Thursday, January 31, 2019


  • One day, through the primeval wood,
    A calf walked home, as good calves should;
    But made a trail all bent askew,
    A crooked trail, as all calves do.
    Since then three hundred years have fled,
    And, I infer, the calf is dead.
    But still he left behind his trail,
    And thereby hangs my moral tale.
    The trail was taken up next day
    By a lone dog that passed that way;
    And then a wise bellwether sheep
    Pursued the trail o’er vale and steep,
    And drew the flock behind him, too,
    As good bellwethers always do.
    And from that day, o’er hill and glade,
    Through those old woods a path was made,
    And many men wound in and out,
    And dodged and turned and bent about,
    And uttered words of righteous wrath
    Because ’twas such a crooked path;
    But still they followed — do not laugh —
    The first migrations of that calf,
    And through this winding wood-way stalked
    Because he wobbled when he walked.
    This forest path became a lane,
    That bent, and turned, and turned again.
    This crooked lane became a road,
    Where many a poor horse with his load
    Toiled on beneath the burning sun,
    And traveled some three miles in one.
    And thus a century and a half
    They trod the footsteps of that calf.
    The years passed on in swiftness fleet.
    The road became a village street,
    And this, before men were aware,
    A city’s crowded thoroughfare,
    And soon the central street was this
    Of a renowned metropolis;
    And men two centuries and a half
    Trod in the footsteps of that calf.
    Each day a hundred thousand rout
    Followed that zigzag calf about,
    And o’er his crooked journey went
    The traffic of a continent.
    A hundred thousand men were led
    By one calf near three centuries dead.
    They follow still his crooked way,
    And lose one hundred years a day,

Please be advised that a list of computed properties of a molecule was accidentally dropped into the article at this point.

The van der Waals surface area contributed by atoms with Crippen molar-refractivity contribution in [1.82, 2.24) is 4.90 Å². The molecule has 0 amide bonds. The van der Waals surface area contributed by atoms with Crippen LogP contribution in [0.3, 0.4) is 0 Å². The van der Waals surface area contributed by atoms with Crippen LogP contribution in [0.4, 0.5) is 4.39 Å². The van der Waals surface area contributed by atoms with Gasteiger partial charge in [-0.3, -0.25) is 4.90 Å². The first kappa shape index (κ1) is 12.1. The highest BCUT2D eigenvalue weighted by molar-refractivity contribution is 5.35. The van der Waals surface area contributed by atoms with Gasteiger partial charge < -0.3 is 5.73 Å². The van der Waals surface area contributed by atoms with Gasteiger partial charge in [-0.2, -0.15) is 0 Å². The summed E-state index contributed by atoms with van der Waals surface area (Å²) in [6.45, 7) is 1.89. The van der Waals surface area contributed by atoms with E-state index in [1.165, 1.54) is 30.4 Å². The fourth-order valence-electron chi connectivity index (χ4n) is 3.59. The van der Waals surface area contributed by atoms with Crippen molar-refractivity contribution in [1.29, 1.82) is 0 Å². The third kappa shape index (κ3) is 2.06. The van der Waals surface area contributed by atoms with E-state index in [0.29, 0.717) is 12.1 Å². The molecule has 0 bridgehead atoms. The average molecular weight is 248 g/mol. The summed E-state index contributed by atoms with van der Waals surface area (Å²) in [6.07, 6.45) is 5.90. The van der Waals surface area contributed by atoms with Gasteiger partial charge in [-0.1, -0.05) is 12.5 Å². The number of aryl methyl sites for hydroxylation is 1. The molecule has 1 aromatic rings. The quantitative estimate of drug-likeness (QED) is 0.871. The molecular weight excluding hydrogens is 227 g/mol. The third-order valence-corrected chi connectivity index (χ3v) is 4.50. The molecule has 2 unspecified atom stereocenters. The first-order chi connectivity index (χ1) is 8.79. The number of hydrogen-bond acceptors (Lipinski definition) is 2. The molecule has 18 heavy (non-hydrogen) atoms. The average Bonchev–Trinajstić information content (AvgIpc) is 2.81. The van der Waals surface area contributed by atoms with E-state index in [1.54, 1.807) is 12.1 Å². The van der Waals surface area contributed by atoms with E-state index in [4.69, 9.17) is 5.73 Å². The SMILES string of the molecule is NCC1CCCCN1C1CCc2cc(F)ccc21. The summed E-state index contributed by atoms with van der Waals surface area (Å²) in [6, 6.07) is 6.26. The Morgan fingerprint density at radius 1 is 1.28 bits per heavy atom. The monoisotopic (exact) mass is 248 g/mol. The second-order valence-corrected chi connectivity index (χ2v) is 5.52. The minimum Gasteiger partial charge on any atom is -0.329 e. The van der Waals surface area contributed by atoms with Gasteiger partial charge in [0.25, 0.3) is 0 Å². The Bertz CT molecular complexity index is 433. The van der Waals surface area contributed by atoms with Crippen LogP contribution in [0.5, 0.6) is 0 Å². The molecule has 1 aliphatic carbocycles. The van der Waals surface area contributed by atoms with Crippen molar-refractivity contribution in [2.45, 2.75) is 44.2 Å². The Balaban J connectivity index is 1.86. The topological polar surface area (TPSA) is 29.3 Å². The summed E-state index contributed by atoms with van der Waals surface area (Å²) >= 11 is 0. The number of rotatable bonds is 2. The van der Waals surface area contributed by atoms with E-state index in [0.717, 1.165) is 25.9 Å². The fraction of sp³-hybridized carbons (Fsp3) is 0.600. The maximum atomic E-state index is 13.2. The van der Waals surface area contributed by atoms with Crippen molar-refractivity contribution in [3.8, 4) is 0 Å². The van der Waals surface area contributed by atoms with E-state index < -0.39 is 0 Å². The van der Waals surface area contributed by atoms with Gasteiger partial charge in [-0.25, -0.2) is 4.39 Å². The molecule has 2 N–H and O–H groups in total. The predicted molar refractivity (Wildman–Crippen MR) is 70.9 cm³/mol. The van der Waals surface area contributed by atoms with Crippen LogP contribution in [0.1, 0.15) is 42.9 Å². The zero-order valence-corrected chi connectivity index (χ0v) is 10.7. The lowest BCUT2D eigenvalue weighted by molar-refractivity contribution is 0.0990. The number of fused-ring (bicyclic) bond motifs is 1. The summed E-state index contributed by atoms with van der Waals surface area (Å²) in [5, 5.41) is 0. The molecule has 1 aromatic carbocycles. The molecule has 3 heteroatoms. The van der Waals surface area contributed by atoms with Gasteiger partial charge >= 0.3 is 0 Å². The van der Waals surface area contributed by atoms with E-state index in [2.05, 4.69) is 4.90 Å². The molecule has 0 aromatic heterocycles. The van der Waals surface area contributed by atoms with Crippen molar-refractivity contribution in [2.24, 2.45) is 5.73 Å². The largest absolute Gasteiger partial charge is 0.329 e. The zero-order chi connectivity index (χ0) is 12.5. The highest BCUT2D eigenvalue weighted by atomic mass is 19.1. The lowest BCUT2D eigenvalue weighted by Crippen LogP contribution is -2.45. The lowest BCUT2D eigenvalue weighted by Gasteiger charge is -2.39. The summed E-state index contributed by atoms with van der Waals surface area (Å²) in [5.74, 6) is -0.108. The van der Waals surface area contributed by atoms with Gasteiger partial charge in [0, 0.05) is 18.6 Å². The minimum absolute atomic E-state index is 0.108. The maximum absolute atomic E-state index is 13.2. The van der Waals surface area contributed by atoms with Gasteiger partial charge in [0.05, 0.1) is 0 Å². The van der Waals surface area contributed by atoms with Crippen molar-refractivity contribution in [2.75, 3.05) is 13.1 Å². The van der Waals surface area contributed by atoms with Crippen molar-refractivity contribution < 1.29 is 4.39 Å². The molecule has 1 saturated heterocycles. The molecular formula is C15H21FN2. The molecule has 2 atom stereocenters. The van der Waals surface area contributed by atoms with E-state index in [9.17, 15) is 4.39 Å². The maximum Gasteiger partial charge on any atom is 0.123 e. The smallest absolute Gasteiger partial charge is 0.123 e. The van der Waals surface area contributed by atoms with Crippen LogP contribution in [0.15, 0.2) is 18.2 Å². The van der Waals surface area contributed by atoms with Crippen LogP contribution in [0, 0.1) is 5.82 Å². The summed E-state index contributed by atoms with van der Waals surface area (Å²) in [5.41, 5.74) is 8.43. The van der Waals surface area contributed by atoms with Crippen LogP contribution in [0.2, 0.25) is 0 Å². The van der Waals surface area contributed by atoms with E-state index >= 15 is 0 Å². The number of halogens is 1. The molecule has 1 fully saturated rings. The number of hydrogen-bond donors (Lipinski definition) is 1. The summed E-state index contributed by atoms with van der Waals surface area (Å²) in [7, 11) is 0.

For thus such reverence is lent
    To well-established precedent.
    A moral lesson this might teach
    Were I ordained and called to preach;
    For men are prone to go it blind
    Along the calf-paths of the mind,
    And work away from sun to sun
    To do what other men have done.
    They follow in the beaten track,
    And out and in, and forth and back,
    And still their devious course pursue,
    To keep the path that others do.
    They keep the path a sacred groove,
    Along which all their lives they move;
    But how the wise old wood-gods laugh,
    Who saw the first primeval calf!
    Ah, many things this tale might teach —
    But I am not ordained to preach.

Wednesday, January 16, 2019


Edward Edinger, in the slender tome, The New God Image, tells us that there are three steps involved in understanding Jung’s material concerning the new God-image. One must be able to perceive the new God-image and that requires mastering certain epistemological premises. One must actually perceive for one’s self this living reality and the impact it has on one’s own psychology as well on the psychology of the collective. Jung (and analytical psychology) can teach the how, but it is not something taken as an article of faith. It is something one must do for one’s self, a kind of God-has-no-grandchildren concept. And the third step requires a developing awareness of one’s own role in the transformation of the God-image, one’s part in the process of continuing incarnation.